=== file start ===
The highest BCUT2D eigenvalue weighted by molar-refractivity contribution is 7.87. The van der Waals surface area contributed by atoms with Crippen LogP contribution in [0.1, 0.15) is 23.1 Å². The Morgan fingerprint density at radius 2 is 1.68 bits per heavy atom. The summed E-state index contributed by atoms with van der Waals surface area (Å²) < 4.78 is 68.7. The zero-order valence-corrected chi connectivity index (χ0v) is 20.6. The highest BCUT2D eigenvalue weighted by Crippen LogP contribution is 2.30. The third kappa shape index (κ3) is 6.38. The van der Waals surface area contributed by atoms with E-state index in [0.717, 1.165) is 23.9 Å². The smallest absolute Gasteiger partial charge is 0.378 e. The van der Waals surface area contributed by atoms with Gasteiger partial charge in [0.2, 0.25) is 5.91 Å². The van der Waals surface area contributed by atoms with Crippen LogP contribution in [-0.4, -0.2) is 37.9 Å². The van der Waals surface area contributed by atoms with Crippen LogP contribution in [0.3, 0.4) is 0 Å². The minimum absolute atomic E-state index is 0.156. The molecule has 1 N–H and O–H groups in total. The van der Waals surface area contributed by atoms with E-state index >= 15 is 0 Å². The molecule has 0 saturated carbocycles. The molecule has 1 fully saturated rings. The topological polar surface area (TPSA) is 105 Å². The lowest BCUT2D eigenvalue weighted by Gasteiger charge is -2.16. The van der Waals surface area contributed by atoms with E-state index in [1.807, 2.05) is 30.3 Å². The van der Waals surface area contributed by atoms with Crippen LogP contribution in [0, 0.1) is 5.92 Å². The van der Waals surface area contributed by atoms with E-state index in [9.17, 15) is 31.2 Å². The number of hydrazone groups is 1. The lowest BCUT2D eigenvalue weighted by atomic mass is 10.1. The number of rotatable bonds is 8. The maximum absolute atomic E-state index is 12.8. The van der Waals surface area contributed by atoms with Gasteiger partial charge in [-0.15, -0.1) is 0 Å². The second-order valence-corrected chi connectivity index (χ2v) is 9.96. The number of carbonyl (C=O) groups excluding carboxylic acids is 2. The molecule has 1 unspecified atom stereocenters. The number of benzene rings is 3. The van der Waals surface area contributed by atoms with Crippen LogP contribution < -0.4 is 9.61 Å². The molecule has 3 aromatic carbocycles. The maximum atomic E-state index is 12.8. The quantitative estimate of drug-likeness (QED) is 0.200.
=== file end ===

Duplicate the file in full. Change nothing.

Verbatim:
The highest BCUT2D eigenvalue weighted by molar-refractivity contribution is 7.87. The van der Waals surface area contributed by atoms with Crippen LogP contribution in [0.1, 0.15) is 23.1 Å². The Morgan fingerprint density at radius 2 is 1.68 bits per heavy atom. The summed E-state index contributed by atoms with van der Waals surface area (Å²) < 4.78 is 68.7. The zero-order valence-corrected chi connectivity index (χ0v) is 20.6. The highest BCUT2D eigenvalue weighted by Crippen LogP contribution is 2.30. The third kappa shape index (κ3) is 6.38. The van der Waals surface area contributed by atoms with E-state index in [0.717, 1.165) is 23.9 Å². The smallest absolute Gasteiger partial charge is 0.378 e. The van der Waals surface area contributed by atoms with Gasteiger partial charge in [0.2, 0.25) is 5.91 Å². The van der Waals surface area contributed by atoms with Crippen LogP contribution in [-0.4, -0.2) is 37.9 Å². The van der Waals surface area contributed by atoms with Crippen LogP contribution in [0.3, 0.4) is 0 Å². The minimum absolute atomic E-state index is 0.156. The molecule has 1 N–H and O–H groups in total. The van der Waals surface area contributed by atoms with E-state index >= 15 is 0 Å². The molecule has 0 saturated carbocycles. The molecule has 1 fully saturated rings. The topological polar surface area (TPSA) is 105 Å². The lowest BCUT2D eigenvalue weighted by Gasteiger charge is -2.16. The van der Waals surface area contributed by atoms with E-state index in [1.807, 2.05) is 30.3 Å². The van der Waals surface area contributed by atoms with Crippen LogP contribution in [0, 0.1) is 5.92 Å². The van der Waals surface area contributed by atoms with E-state index in [9.17, 15) is 31.2 Å². The number of hydrazone groups is 1. The lowest BCUT2D eigenvalue weighted by atomic mass is 10.1. The number of rotatable bonds is 8. The maximum absolute atomic E-state index is 12.8. The van der Waals surface area contributed by atoms with Gasteiger partial charge in [-0.15, -0.1) is 0 Å². The second-order valence-corrected chi connectivity index (χ2v) is 9.96. The number of carbonyl (C=O) groups excluding carboxylic acids is 2. The molecule has 1 unspecified atom stereocenters. The number of benzene rings is 3. The van der Waals surface area contributed by atoms with Crippen LogP contribution < -0.4 is 9.61 Å². The molecule has 3 aromatic carbocycles. The maximum atomic E-state index is 12.8. The quantitative estimate of drug-likeness (QED) is 0.200.